Bulletproof TLS Newsletter #33
Why TLS 1.3 isn’t there yet
31 October 2017
Author: Hanno Böck

This issue was distributed to 40,900 email subscribers.

Bulletproof TLS Newsletter is a free periodic newsletter bringing you commentary and news surrounding SSL/TLS and Internet PKI, designed to keep you informed about the latest developments in this space.

In this issue:

  1. Why TLS 1.3 isn’t there yet
  2. Short news

Why TLS 1.3 isn’t there yet

Deployment of TLS 1.3 is currently blocked by faulty middlebox devices. In theory, the protocol has been deemed ready; the latest draft 21 of TLS 1.3 was published in July, and it’s been in “Last Call” state for a while.

As Eric Rescorla reports in the TLS working group, a significant number of connection failures have been observed in experiments carried out by Google and Firefox. The source of the failures seems to be middleboxes that try to analyze traffic and block packets that don’t look like known protocol messages.

Details are scarce at this point, and no vendors have been named. The only known case of a vendor failing at TLS 1.3 was due to a bug in Blue Coat devices, as mentioned in our January newsletter.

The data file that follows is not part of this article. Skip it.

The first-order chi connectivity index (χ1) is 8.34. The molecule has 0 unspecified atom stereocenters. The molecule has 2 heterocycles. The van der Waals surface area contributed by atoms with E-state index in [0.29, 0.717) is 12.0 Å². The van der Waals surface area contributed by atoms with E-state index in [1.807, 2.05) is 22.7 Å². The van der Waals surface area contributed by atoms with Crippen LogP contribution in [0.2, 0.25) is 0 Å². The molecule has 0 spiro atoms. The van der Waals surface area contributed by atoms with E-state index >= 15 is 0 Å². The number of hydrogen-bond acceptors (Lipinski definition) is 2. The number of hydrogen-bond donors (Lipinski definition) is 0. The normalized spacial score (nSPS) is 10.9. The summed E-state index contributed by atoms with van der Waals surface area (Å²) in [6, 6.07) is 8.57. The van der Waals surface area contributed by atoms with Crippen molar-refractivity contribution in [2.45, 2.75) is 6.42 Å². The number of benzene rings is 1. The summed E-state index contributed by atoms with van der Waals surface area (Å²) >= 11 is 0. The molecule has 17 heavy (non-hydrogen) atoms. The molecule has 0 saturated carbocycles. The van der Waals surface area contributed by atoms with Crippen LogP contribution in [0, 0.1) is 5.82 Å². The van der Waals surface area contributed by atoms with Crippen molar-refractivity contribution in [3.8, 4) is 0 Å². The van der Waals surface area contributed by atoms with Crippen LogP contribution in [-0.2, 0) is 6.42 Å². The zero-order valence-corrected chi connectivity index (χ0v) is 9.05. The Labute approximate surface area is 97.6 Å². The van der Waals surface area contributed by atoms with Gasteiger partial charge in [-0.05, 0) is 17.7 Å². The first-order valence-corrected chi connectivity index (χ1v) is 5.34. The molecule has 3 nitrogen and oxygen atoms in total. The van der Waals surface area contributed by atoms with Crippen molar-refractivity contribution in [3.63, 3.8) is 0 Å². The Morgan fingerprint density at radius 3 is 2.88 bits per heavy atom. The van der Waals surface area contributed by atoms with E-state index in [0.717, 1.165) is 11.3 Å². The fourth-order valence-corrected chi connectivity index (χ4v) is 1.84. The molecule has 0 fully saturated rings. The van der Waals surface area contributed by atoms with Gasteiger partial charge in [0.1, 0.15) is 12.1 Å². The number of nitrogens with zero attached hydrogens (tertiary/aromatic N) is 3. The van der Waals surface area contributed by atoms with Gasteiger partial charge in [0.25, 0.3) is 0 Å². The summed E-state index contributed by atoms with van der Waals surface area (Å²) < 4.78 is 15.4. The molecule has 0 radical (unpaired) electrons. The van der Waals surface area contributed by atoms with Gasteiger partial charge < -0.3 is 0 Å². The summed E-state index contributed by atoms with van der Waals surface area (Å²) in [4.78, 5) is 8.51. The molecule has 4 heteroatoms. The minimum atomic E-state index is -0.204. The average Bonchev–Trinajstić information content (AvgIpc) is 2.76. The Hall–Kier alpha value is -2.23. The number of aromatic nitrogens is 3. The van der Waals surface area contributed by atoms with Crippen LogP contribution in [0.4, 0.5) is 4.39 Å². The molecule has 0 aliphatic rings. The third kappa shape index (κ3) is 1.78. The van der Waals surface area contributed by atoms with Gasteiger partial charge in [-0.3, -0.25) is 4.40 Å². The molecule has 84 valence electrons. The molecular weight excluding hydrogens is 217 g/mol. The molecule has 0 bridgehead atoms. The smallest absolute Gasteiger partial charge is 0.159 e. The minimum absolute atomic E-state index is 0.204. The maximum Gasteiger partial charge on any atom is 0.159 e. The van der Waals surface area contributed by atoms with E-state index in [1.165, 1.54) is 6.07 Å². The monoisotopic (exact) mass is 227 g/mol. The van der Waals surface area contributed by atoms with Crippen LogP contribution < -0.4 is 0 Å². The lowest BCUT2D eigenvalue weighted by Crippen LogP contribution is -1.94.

However, it seems that changing TLS 1.3 in slight ways that make it look more like TLS 1.2 may make it possible to bring the failure rate down to an acceptable level. How these changes look is unclear, as it hasn’t been discussed in public.

Once again, it seems faulty devices make deploying a new protocol harder. This isn’t new. The deployment of previous TLS versions was seriously hampered by so-called version intolerance. Fallbacks implemented by browsers in the past have subsequently led to security vulnerabilities like POODLE. In TLS 1.3, a new version negotiation mechanism was implemented, and the GREASE mechanism was introduced to prevent such issues in the future.

Short news